The watch is nicely desgned. It features the usual Breguet DNA, such as the coin-edge case, the off-center guilloché dial, as well as the iconic blued Breguet hands. The finishing, as with most Breguet watches, is very good. We are also particularly fond of the open-worked dial as well, giving one a glimpse into the movement to admire the various components (in this case, the tourbillon and the fusée and chain system) of the watch, as well as the finishing that goes into the movement.

Read also:   Review: Habring2 Five Minute Repeater

 

Leroy Chronomètre à Tourbillon

 

The Leroy Chronomètre à Tourbillon, featuring a white gold case and a grand feu enamel dial.

The Leroy Chronomètre à Tourbillon, featuring a white gold case and a grand feu enamel dial.

 

Even within the ranks of independent watchmaking, we see a clear distinction between the older, more established independents, and the young upstarts. Leroy is one of the new ones. Basel World 2015 is only the second year of its appearance, and it presented its first new collection. We found many beautiful pieces in the collection, and the Chronomètre à Tourbillon is one of them.

The Leroy Chronomètre à Tourbillon is undoubtedly a beautiful timepiece. A captivating grand feu dial stands proud as one gazes on the watch. It is accompanied with an enchanting and intricate filigree grid featuring a “Marie-Antoinette” tapestry motif in the middle of the watch providing a frame. The latter adds an interesting artistic touch to this sublime timepiece, without making it too ostentatious or gaudy.

Flip the watch over and open the hunter case back, and the excitement continues. Beneath the guilloché hinged back cover hides a sapphire crystal, in in turn exposes the movement in full glory. Therein lies many striking features, such as the direct impulse escapement, a fusée & chain system, as well the diamond impulse pallets. For more on these technical bits, we refer you to this detailed review on this timepiece.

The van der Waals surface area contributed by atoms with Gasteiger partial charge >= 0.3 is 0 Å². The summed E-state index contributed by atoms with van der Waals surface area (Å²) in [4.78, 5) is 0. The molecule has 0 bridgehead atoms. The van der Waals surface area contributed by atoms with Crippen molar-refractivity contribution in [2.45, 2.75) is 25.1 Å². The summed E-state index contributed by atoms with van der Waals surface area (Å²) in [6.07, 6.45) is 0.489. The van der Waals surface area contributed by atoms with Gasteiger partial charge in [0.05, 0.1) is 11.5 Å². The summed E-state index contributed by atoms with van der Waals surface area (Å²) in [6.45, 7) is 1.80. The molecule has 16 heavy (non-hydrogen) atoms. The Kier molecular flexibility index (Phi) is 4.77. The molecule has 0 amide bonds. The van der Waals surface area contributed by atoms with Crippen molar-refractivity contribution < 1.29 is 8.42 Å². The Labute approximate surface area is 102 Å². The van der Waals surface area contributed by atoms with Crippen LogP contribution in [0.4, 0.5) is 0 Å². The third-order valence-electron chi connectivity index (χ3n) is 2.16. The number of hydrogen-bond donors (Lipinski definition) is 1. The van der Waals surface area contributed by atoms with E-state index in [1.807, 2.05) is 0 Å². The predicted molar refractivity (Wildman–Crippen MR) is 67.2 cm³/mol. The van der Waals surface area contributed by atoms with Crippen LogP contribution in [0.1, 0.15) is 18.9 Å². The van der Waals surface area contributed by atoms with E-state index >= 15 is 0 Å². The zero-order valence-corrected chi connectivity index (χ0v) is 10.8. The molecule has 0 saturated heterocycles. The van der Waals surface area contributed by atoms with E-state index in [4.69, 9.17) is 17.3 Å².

The Leroy Chronomètre à Tourbillon is a fine and discreet timepiece. We also love the fact that it is extremely well-finished, be it in terms of the movement or the exterior portions of the timepiece. The attention to detail here is amazing. A highly recommended timepiece, especially if one decides to look towards independent watchmaking.

 

Romain Gauthier Logical One

 

The Romain Gauthier Logical One.

The Romain Gauthier Logical One.

 

At the beginning of this article, we have talked about how watchmakers in the past have derived that the conical (or rather, the hyperboloid) shape of the fusée was the most optimal in maintaining a constant torque supply from the mainspring to the gears. However, Romain Gauthier had decided to take a step further to improve the Fusée and Chain system. That, my friends, is how we have the Logical One.

One of the greatest differences between the conventional fusée and chain system, and that of Romain Gauthier’s, is the fact that the fusée in the latter is not in the conventional hyperboloid shape where the chain winds up from the base, but a single layer. Romain Gauthier thought that by having a single layer, the chain line is improved, and lateral tension on the chain is eliminated. The traditional hyperboloid-shaped fusée is flattened to a snail cam. You can read the technical discussion of the problem and Gauthier’s solution here.